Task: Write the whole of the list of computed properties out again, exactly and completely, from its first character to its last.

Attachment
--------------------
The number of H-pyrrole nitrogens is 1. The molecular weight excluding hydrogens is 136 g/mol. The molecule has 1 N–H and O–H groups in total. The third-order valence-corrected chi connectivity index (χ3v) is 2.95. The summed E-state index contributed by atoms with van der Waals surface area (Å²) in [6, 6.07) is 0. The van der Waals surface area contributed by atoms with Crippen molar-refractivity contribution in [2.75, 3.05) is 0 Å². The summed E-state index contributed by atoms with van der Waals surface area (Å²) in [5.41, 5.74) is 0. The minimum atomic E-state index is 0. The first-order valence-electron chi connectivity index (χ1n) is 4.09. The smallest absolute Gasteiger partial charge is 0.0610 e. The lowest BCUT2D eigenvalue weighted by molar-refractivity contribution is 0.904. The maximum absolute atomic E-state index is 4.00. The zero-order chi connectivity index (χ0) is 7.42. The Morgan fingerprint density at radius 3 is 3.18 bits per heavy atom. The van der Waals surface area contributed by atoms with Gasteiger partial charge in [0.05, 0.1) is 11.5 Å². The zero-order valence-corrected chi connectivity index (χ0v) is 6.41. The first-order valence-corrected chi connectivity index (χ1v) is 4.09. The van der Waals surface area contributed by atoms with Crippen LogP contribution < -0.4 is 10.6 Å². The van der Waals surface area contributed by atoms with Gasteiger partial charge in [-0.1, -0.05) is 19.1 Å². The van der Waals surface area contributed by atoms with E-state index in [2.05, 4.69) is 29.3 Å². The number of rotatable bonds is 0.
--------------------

The number of H-pyrrole nitrogens is 1. The molecular weight excluding hydrogens is 136 g/mol. The molecule has 1 N–H and O–H groups in total. The third-order valence-corrected chi connectivity index (χ3v) is 2.95. The summed E-state index contributed by atoms with van der Waals surface area (Å²) in [6, 6.07) is 0. The van der Waals surface area contributed by atoms with Crippen molar-refractivity contribution in [2.75, 3.05) is 0 Å². The summed E-state index contributed by atoms with van der Waals surface area (Å²) in [5.41, 5.74) is 0. The minimum atomic E-state index is 0. The first-order valence-electron chi connectivity index (χ1n) is 4.09. The smallest absolute Gasteiger partial charge is 0.0610 e. The lowest BCUT2D eigenvalue weighted by molar-refractivity contribution is 0.904. The maximum absolute atomic E-state index is 4.00. The zero-order chi connectivity index (χ0) is 7.42. The Morgan fingerprint density at radius 3 is 3.18 bits per heavy atom. The van der Waals surface area contributed by atoms with Gasteiger partial charge in [0.05, 0.1) is 11.5 Å². The zero-order valence-corrected chi connectivity index (χ0v) is 6.41. The first-order valence-corrected chi connectivity index (χ1v) is 4.09. The van der Waals surface area contributed by atoms with Crippen LogP contribution < -0.4 is 10.6 Å². The van der Waals surface area contributed by atoms with Gasteiger partial charge in [-0.1, -0.05) is 19.1 Å². The van der Waals surface area contributed by atoms with E-state index in [2.05, 4.69) is 29.3 Å². The number of rotatable bonds is 0.